De vilains comportements sexistes dans le milieu de la Tech, et de la Silicon Valley entre autres, ce n’est pas nouveau du tout ! Mais Brotopia d’Emily Chang est à la fois explosif et consternant et démonte certaines idées reçues.
Once upon a time, at the dawn of the computer industry mid-1950s and ‘60s, many women were recruited. However, 2 psychologists messed it all up. They were tasked with determining what makes for a good programmer and ended up profiling the “good programmer” as someone who “doesn’t like people”. This 40-year-old bias pushed recruiters to choose “white male nerds” over women. This bias is still active today. Investors want Gates, Zuckerbergs or Jobs, while the number of female graduates in computer science have dropped by half. These companies have become super sexist characterized by unbridled macho behaviors. In short, welcome to the real world.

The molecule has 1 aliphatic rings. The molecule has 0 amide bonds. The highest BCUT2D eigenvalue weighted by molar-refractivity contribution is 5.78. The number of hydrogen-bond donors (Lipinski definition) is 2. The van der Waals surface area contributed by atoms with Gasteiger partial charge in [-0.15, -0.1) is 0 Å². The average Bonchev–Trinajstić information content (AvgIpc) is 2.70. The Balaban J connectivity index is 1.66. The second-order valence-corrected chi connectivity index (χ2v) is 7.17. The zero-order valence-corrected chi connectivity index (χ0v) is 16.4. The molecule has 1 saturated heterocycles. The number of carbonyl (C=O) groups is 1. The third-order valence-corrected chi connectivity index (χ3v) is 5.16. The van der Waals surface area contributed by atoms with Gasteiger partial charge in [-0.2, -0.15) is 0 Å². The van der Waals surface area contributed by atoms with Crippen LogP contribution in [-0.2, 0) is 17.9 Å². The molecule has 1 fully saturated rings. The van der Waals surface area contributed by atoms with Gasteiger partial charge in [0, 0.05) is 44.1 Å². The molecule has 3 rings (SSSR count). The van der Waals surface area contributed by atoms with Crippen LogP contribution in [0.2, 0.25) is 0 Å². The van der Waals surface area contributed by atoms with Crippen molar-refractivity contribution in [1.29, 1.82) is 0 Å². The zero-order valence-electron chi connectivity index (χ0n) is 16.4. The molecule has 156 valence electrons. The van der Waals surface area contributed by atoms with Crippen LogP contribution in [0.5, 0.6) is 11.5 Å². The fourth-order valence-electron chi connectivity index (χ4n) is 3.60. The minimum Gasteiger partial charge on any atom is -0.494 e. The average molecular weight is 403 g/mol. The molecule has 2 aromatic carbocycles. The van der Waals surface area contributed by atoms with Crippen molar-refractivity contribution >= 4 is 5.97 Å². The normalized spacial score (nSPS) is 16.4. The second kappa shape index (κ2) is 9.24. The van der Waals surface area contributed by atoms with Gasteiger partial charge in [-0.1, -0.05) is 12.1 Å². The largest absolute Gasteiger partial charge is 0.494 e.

The worst thing though, according to Chang, is that although board members are sensitive to the impact of movements such as the #MeToo, they don’t believe them to be significant or dangerous. Concerning talent pipelines, Silicon Valley’s top speakers talk a lot but do next to nothing in favor of gender equality, something that is worthwhile – and could help the next Sheryl Sandberg or Marissa Mayer emerge. As for questionable behaviors, Silicon Valley is much more resistant than Hollywood to movements such as #MeToo, considering we use their products daily.
So, now what? Despite formidable entrepreneurs who tear down walls, investors who contest gender stereotypes, and individuals who strive for gender balance, Emily Chang still reports that road ahead of us is long…
And in your work environment, how are things going?
To learn more:
How Sexism in Tech Impacts the World Outside Silicon Valley – (knowledge@Wharton, june 2018)
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